Education, education, education...
Perspectives vary as to the role of formal education – particularly business education – in the entrepreneur’s journey. Champions of the path trodden by the likes of Richard Branson and Mark Zuckerberg might play down its significance. However, they miss the point that Branson and Zuckerberg both benefited from the know-how built into the ecosystem that helped them launch their venture.
Most entrepreneurs lack access to such ecosystems. For them, it is simply not viable to start a business, or grow one into a sustainable commercial proposition, without some formal learning about the processes and structures that lay the foundations for success.
Back to basics
One lesson all entrepreneurs will learn is the necessity of returning to the drawing board. Not only are their mission, model, and modus operandi in a perpetual state of revision, but technological shifts and changes in market dynamics are constantly shifting the goalposts too. For first time founders in particular, but also for those with more extensive experience of launching their own venture, this turbulent ride can be confusing at best and daunting at worst.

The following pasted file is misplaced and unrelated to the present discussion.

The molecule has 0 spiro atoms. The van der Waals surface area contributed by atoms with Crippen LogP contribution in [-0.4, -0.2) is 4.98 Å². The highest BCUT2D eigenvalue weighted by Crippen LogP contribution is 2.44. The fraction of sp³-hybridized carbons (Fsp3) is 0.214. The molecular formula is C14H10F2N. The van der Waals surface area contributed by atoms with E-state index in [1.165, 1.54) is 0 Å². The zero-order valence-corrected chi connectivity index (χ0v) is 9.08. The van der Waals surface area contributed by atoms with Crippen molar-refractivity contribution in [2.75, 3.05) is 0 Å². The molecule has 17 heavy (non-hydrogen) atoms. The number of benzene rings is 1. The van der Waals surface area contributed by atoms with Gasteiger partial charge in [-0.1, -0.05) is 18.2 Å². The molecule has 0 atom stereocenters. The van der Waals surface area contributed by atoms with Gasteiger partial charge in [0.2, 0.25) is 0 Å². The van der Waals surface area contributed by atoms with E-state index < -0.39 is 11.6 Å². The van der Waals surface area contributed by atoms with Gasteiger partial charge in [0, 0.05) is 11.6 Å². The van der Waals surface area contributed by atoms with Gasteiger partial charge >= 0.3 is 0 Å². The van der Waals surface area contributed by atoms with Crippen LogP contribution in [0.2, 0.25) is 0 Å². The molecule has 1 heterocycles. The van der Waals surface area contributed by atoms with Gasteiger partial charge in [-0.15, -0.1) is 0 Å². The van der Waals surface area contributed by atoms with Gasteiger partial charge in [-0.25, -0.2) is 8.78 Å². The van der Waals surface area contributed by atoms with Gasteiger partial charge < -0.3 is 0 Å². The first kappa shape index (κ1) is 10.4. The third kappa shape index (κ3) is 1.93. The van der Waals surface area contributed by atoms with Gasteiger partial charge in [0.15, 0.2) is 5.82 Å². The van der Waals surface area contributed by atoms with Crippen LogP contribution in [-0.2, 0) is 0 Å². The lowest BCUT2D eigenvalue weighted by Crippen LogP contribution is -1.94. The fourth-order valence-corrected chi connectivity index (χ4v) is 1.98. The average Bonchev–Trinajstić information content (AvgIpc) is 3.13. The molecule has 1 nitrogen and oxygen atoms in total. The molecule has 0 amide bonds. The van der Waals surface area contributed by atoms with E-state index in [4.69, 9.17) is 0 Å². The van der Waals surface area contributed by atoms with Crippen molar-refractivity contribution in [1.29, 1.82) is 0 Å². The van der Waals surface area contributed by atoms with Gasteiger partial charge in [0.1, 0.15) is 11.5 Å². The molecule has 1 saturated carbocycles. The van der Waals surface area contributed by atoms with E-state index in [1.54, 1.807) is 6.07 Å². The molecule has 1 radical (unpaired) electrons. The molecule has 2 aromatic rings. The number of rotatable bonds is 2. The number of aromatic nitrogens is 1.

The ever increasing wealth of freely available online resources – from Wikipedia summaries and YouTube tutorials to highly specialist podcasts – has facilitated a problem solving approach for entrepreneurs, whereby it’s often more important to know where to find an answer when you need it than it is to have that knowledge all the time. But with a seemingly bottomless well of content created by an expanding army of ‘expert’ contributors and influencers, combined with the rapid pace of change that often quickly renders content obsolete differing views and – dare I say it – fake news, question marks hang over much of this easily accessible information.
How easy is finding relevant information online?
There is so much information available to entrepreneurs that the volume can be overwhelming and the quality wildly variable. Entrepreneurs find that it can be difficult to know which sources to trust, and impractical to sift through it all to locate the right advice at the right time for tackling a given situation.